RNAi screening identifies Trypanosoma brucei stress response protein kinases required for survival in the mouse

Fernando Fernandez-Cortes, Tiago D Serafim, Jonathan M Wilkes, Nathaniel G Jones, Ryan Ritchie, Richard McCulloch, Jeremy C Mottram

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Protein kinases (PKs) are a class of druggable targets in Trypanosoma brucei, the causative agent of Human African Trypanosomiasis (sleeping sickness), yet little is known about which PKs are essential for survival in mammals. A recent kinome-wide RNAi screen with 176 individual bloodstream form Trypanosoma brucei lines identified PKs required for proliferation in culture. In order to assess which PKs are also potential virulence factors essential in vivo, lines were pooled, inoculated into mice, and screened for loss of fitness after 48 h RNAi. The presence of trypanosomes in the bloodstream was assessed using RNAi target sequencing (RITseq) and compared to growth in culture. We identified 49 PKs with a significant loss of fitness in vivo in two independent experiments, and a strong correlation between in vitro and in vivo loss of fitness for the majority. Nine PKs had a more pronounced growth defect in vivo, than in vitro. Amongst these PKs were several with putative functions related to stress responses mediated through the PI3K/TOR or MAPK signaling cascades, which act to protect the parasite from complement-mediated and osmotic lysis. Identification of these virulence-associated PKs provides new insights into T. brucei-host interaction and reveals novel potential protein kinase drug targets.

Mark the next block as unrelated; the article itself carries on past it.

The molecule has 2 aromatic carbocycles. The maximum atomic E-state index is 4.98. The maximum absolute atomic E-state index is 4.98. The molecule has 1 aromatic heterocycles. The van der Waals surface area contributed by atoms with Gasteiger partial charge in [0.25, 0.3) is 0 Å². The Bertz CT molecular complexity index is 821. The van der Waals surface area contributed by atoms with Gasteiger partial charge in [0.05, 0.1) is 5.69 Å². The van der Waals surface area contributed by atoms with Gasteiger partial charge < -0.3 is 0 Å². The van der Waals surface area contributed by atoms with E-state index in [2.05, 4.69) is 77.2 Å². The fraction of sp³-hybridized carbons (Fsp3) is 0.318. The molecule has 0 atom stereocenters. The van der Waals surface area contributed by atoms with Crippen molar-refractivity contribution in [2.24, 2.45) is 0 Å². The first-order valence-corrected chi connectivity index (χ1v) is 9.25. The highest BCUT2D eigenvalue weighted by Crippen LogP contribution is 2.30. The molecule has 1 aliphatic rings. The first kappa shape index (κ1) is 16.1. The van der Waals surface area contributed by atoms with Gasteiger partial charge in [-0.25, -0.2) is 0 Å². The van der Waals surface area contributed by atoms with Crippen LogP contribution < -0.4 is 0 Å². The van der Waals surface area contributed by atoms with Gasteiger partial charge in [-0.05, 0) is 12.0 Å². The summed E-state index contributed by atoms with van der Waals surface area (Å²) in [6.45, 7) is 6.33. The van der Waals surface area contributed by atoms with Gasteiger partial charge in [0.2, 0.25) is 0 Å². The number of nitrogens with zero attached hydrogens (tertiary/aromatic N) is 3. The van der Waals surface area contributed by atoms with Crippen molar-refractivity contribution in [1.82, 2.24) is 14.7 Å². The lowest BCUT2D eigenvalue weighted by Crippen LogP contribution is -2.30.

Original languageEnglish
Article number6156
Number of pages10
JournalScientific Reports
Issue number1
Publication statusPublished - 21 Jul 2017

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© The Author(s) 2017


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